"Marseilles needed an Airbus to project itself and radiate in the Mediterranean, it almost ended in hang gliding"

What is perhaps Marseille's position in this Euro-Mediterranean debate when the city has gradually stripped itself of most of its structures with a Mediterranean vocation?

B.V.: Marseille is a Mediterranean capital. It is rich in its history, its geography, the ecosystem of its actors committed to cooperation in the Mediterranean, and its many university, scientific, industrial, economic and cultural centres of excellence. Marseilles has everything it takes to play in the court of the great Mediterranean metropolises and to hold its place among Alexandria, Tangier, Istanbul, Barcelona and Genoa.
As you rightly point out, there has been a slackening in recent years. Marseille needed an Airbus to project itself and radiate in the Mediterranean, and it almost ended up in hang gliding. Things are changing and that's a good thing. The important thing from now on will be everyone's ability to work together around a strong, shared ambition. Marseilles is indeed destined to play the role of a melting pot for France's Mediterranean policy. We were just talking about the Summit of the Two Shores, I would also like to highlight this great Mediterranean rendezvous, "Mediterranean of the Future", a brilliant and timely initiative successfully launched by Renaud Muselier, President of the Southern Region. Let us therefore make sure that we combine initiatives, marry energies, and federate resources, then Marseille will return to its destiny.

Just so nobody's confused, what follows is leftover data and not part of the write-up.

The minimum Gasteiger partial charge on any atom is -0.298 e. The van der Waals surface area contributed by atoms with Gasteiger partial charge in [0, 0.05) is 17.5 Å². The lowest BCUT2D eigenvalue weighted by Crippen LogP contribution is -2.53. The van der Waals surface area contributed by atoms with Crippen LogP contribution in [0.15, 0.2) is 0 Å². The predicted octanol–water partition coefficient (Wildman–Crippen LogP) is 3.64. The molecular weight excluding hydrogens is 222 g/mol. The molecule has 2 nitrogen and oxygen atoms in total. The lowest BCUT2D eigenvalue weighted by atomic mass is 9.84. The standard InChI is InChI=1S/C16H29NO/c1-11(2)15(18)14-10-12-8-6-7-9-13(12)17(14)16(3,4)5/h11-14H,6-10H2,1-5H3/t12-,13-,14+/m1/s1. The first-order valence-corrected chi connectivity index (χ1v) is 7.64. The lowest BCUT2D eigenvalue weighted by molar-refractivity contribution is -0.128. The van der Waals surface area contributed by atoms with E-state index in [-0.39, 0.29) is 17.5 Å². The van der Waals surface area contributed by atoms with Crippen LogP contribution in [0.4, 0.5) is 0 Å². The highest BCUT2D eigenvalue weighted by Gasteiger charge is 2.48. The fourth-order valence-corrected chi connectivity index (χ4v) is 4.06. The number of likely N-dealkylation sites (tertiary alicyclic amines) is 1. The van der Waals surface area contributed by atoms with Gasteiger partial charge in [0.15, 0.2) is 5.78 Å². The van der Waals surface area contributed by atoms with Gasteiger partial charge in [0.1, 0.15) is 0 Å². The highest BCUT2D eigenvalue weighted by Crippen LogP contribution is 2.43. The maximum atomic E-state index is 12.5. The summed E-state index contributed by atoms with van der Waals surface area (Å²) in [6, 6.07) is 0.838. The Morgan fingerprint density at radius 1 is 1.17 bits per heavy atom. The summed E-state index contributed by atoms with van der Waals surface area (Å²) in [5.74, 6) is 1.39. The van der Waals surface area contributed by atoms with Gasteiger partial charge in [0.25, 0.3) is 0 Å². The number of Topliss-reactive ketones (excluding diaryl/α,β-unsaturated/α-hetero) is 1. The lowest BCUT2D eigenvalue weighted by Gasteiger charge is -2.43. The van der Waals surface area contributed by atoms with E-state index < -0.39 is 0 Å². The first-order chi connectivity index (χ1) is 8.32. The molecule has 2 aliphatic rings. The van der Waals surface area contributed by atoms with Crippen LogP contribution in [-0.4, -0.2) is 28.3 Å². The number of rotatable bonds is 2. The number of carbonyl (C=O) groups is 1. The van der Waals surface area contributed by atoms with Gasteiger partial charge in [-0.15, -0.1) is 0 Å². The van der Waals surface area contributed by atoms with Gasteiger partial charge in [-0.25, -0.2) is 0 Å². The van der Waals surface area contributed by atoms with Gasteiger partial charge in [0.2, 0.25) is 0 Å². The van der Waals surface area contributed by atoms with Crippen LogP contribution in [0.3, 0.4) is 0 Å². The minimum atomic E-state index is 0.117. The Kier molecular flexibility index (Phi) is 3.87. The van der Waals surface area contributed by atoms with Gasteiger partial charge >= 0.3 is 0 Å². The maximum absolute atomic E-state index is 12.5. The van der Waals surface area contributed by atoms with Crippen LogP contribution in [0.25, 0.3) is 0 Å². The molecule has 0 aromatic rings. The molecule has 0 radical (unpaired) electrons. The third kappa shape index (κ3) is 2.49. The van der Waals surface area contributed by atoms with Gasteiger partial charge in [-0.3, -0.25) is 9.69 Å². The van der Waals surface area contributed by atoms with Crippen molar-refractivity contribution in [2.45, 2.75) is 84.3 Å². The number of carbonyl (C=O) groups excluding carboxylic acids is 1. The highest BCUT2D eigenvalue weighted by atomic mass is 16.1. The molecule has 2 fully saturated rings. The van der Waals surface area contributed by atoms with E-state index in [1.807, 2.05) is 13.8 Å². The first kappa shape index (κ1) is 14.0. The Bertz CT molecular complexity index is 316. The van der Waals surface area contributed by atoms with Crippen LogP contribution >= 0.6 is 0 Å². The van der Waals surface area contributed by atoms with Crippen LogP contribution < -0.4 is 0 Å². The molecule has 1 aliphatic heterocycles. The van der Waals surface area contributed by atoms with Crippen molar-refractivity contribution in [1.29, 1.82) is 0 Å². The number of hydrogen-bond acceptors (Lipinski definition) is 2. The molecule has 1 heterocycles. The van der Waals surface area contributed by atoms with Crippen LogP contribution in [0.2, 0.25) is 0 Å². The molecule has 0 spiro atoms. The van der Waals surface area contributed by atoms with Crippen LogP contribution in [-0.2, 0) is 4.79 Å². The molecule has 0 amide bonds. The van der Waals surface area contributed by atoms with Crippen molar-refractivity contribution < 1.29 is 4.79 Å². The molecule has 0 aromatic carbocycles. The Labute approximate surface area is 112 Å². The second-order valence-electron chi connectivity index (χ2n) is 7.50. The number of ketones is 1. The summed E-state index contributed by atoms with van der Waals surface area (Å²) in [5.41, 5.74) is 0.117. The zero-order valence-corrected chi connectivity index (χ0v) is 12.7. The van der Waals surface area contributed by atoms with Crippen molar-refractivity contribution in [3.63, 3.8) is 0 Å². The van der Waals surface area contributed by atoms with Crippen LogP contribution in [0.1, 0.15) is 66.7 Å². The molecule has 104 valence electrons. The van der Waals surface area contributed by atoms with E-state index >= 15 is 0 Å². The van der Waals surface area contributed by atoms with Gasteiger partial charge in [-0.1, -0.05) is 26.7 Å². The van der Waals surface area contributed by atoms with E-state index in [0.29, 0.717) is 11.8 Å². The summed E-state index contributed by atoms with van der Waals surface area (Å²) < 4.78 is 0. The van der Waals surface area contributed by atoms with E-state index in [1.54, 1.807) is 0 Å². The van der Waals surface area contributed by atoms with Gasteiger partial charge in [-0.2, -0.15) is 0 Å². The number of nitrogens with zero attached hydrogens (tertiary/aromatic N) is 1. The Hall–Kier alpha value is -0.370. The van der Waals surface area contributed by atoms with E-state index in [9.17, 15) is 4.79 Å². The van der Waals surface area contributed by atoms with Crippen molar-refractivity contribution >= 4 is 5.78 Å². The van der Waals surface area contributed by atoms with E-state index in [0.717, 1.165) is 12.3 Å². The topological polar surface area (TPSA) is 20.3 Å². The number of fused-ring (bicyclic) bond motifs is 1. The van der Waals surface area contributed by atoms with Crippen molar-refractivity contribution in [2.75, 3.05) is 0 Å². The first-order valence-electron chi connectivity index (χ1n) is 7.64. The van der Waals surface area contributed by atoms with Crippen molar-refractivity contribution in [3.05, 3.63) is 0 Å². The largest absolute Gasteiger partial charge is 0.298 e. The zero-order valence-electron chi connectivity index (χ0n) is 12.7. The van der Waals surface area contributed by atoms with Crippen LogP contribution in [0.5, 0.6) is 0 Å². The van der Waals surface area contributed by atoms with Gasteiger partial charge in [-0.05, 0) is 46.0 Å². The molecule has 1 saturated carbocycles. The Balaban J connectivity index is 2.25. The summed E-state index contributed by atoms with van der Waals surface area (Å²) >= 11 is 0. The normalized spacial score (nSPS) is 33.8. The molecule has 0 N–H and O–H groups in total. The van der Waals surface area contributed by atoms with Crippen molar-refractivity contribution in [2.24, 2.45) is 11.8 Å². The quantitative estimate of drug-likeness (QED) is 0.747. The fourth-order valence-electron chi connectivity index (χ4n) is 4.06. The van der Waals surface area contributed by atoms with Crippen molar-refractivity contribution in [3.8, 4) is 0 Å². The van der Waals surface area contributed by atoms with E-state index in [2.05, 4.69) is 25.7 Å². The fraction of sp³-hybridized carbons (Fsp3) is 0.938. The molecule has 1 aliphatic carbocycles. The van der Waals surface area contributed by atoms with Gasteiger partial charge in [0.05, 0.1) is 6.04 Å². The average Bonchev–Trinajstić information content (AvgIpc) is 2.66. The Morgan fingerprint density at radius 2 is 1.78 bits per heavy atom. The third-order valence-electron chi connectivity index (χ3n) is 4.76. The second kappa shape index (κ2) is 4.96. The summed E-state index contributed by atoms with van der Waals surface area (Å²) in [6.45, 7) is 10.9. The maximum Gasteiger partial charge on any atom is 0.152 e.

A more personal question to end this interview: What are the new retiree's plans?

B.V.: I come from a military family, so the word retirement is not too much part of the family vocabulary!
My first project will be to make, as soon as possible, the way to Santiago de Compostela, the time to put things and ideas back in order. Beyond that, there is a word in the Arabic language that I like: el kantara. I'd love to help build some of them....but I'll let you look it up in the dictionary first!
 

A very Mediterranean career
After studying at the Lyautey high school in Casablanca, Bernard Valéro graduated from the Institut d'Etudes Politiques de Paris in 1975 and joined the French Ministry of Foreign Affairs. His first position was in the Directorate of Economic and Financial Affairs (1977-1978) before serving in the French army (1978-1979). On his return, he successively held the posts of Third Secretary at the French Embassy in Dublin, Second Secretary in Havana and then joined the Information and Press Department (1985-1987). In 1988, for two years, he served as Deputy Consul in Quebec City before returning to Paris in the Economic and Financial Affairs Department. From 1992 to 1995, he served as First Secretary at the Embassy in Madrid and from 1995 to 1998 he was Counsellor in Washington. From 1998 to 2003, Bernard Valéro was in Paris successively Director of Press and Deputy Director, Deputy Spokesperson for Communication and Information before moving to Barcelona as Consul General (2003-2006). He was then Ambassador Extraordinary and Plenipotentiary in Skopje (2006-2009), then Director of Communications and Spokesperson for the Quai d'Orsay (2009-2012) and finally Ambassador of France to the Kingdom of Belgium (2012-2015). Bernard Valéro ends his career in Marseille (October 2015 - end of February 2021) as Director General of the Agency for Sustainable Mediterranean Cities and Territories (Avitem).



 


Interview by Frédéric Dubessy


Thursday, March 4th 2021